Other belts include the vee belt, the ribbed belt, and timing belts.The vee belt is the basic belt for power transmission.The ribbed belt is also a transmission belt that has a long life, stability and reduced vibration.The timing belt is used instead of chains and gears, is less noisy and does not need to be lubricated.They are used in the camshaft and are the most efficient at transferring power.

If maintained properly and chanced at proper intervals, these belts help your car remain healthy and reliable. If left without maintenance, many of these belts can become brittle and cause moderate to extensive damage.At Cars For Keeps your belts are checked for wear every time you get your oil changed.You will be advised if you should get a new belt now, or if it just needs to be checked again soon.

Personal note:I wish they came in colors, but basic black does go with everything!

Wednesday, April 13, 2011

New-Used Cars: Be Smart Before You Buy!

by Dennis Sweet, Cars for Keeps Customer Service Manager

Have you bought something and regretted it afterwards? I'm sure we all have. While there's nothing we at Cars for Keeps can recommend for shopping sprees, we can help you feel better about your used car purchase, while saving you money down the road.

When you're shopping for a new-to-you vehicle, everything looks good! New used cars are shiny, have less miles than your vehicle, and they're new and different to you. Buying that used car sounds like fun, it's in a price range you can afford, and you really like how it looks. You buy it, you feel good and then you bring it in for its first service visit. The auto garage brings you back a list of items which need to be fixed three pages long! You get the sinking feeling in the pit of your stomach, you are angry, disappointed and you begin to realize that your decision to purchase that vehicle may not have been a good one.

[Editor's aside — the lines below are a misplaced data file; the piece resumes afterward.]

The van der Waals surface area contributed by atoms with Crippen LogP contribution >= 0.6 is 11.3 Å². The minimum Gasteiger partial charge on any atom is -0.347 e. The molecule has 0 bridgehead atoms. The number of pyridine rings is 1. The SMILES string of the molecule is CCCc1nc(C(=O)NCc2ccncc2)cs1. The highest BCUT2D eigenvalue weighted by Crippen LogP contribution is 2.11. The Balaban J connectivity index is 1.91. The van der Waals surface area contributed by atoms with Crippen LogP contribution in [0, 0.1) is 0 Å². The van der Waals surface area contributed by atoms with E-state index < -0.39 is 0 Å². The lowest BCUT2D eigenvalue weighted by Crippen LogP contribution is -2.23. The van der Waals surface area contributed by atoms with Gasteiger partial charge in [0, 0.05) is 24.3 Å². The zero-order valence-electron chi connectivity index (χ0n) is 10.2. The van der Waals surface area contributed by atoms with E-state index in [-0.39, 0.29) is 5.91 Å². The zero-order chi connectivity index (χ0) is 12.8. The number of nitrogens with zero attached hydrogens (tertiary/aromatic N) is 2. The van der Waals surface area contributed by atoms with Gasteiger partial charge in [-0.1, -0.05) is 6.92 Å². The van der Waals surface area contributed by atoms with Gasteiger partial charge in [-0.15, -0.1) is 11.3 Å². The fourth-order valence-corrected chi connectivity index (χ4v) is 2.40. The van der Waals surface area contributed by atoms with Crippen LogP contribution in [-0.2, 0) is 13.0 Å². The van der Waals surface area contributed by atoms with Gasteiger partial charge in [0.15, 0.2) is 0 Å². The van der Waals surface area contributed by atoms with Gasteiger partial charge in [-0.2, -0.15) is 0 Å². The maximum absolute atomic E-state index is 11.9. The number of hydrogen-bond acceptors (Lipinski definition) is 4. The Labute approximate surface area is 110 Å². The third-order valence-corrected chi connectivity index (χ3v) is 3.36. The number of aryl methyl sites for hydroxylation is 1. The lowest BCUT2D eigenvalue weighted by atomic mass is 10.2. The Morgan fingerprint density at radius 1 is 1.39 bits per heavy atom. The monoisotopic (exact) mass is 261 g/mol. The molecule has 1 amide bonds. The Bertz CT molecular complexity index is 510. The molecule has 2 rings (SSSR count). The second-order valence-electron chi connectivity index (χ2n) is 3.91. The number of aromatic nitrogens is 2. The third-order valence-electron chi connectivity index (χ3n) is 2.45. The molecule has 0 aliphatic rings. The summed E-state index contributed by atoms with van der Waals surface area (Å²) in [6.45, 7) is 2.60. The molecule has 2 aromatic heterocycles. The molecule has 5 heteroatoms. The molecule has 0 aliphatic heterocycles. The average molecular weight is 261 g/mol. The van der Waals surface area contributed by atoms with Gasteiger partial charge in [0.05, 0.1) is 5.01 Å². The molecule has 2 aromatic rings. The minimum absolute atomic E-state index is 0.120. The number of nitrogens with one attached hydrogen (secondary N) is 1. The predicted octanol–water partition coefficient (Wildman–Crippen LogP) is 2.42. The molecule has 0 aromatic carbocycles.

I hope you never find yourself in this situation. At Cars for Keeps, we can ensure that this never happens to you by performing a pre-purchase used car inspection on any vehicle you're considering purchasing. This a bumper to bumper inspection, after which we provide you with complete list of items that a vehicle needs or is going to need in the near future. This way, you know what repairs a vehicle needs and what its true working condition is, so you can make the best, most educated decision. We have helped my clients over the past 20 years with this decision making process.

When if you find yourself looking for a different vehicle, happy hunting!

Your Friendly Neighborhood Service Manager,


Wednesday, April 6, 2011

The 5th Wheel: Spare Tire Dos and Don’ts

by Rob Hopp, Cars for Keeps Owner

The concept of the spare tire seems pretty basic, but it's surprising how often they're used improperly - or not at all. For those car owners out there who are "mechanically challenged", we've put together a few simple suggestions for maintaining and using your spare tire to ensure it's there when you need it most.

Do: Learn how to install the spare on your vehicle - before you have to! Locate where the spare tire, jack, lug wrench and wheel lock key (if equipped) are located and ensure the components needed are actually there. The jack is almost always intended to engage the vehicle in several specific areas to safely lift it without damage. Practice changing a tire. This will make it a lot easier on that cold, dark rainy night when your vehicle has a real flat.

Do: Check the spare tire's air pressure with a tire pressure gauge on a monthly basis, when you check all other tires on the vehicle. There’s nothing more aggravating than a flat spare when you have a flat tire. (This is performed at Cars for keeps whenever we perform our Free Pit Stop or other scheduled maintenance). All temporary (compact) spare tires are designed for short-term use only; they are not designed with the same capabilities as full size spare tires in terms of load capacity, speed capability, or all-weather traction. Refer to your vehicle’s owner's manual and a temporary spare's sidewall for instructions on proper use.

Do: If your vehicle’s spare is located under the vehicle, understand how it is lowered or released. This type of location leaves the assembly exposed to all the debris, salt and moisture you drive through day after day. Cars for Keeps will help you ensure the assembly is lubricated and functional when you need it.

Don’t: Forget the spare when you are preparing for winter, a road trip or sending a loved one off on their own.